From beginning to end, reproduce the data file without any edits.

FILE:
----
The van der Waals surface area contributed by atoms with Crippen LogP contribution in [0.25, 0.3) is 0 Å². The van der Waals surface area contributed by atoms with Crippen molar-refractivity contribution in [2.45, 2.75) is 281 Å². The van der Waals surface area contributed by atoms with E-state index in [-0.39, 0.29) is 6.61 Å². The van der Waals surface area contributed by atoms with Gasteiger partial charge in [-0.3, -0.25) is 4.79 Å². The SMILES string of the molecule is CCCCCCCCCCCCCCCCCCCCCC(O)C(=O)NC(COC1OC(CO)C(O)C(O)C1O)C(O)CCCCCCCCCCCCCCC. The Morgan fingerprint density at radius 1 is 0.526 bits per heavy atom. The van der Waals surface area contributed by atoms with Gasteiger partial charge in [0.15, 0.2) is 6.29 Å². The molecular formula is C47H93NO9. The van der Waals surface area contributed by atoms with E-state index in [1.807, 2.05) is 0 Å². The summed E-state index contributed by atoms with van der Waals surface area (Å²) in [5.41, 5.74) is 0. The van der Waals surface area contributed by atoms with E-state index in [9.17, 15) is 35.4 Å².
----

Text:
The van der Waals surface area contributed by atoms with Crippen LogP contribution in [0.25, 0.3) is 0 Å². The van der Waals surface area contributed by atoms with Crippen molar-refractivity contribution in [2.45, 2.75) is 281 Å². The van der Waals surface area contributed by atoms with E-state index in [-0.39, 0.29) is 6.61 Å². The van der Waals surface area contributed by atoms with Gasteiger partial charge in [-0.3, -0.25) is 4.79 Å². The SMILES string of the molecule is CCCCCCCCCCCCCCCCCCCCCC(O)C(=O)NC(COC1OC(CO)C(O)C(O)C1O)C(O)CCCCCCCCCCCCCCC. The Morgan fingerprint density at radius 1 is 0.526 bits per heavy atom. The van der Waals surface area contributed by atoms with Gasteiger partial charge in [0.15, 0.2) is 6.29 Å². The molecular formula is C47H93NO9. The van der Waals surface area contributed by atoms with E-state index in [1.807, 2.05) is 0 Å². The summed E-state index contributed by atoms with van der Waals surface area (Å²) in [5.41, 5.74) is 0. The van der Waals surface area contributed by atoms with E-state index in [9.17, 15) is 35.4 Å².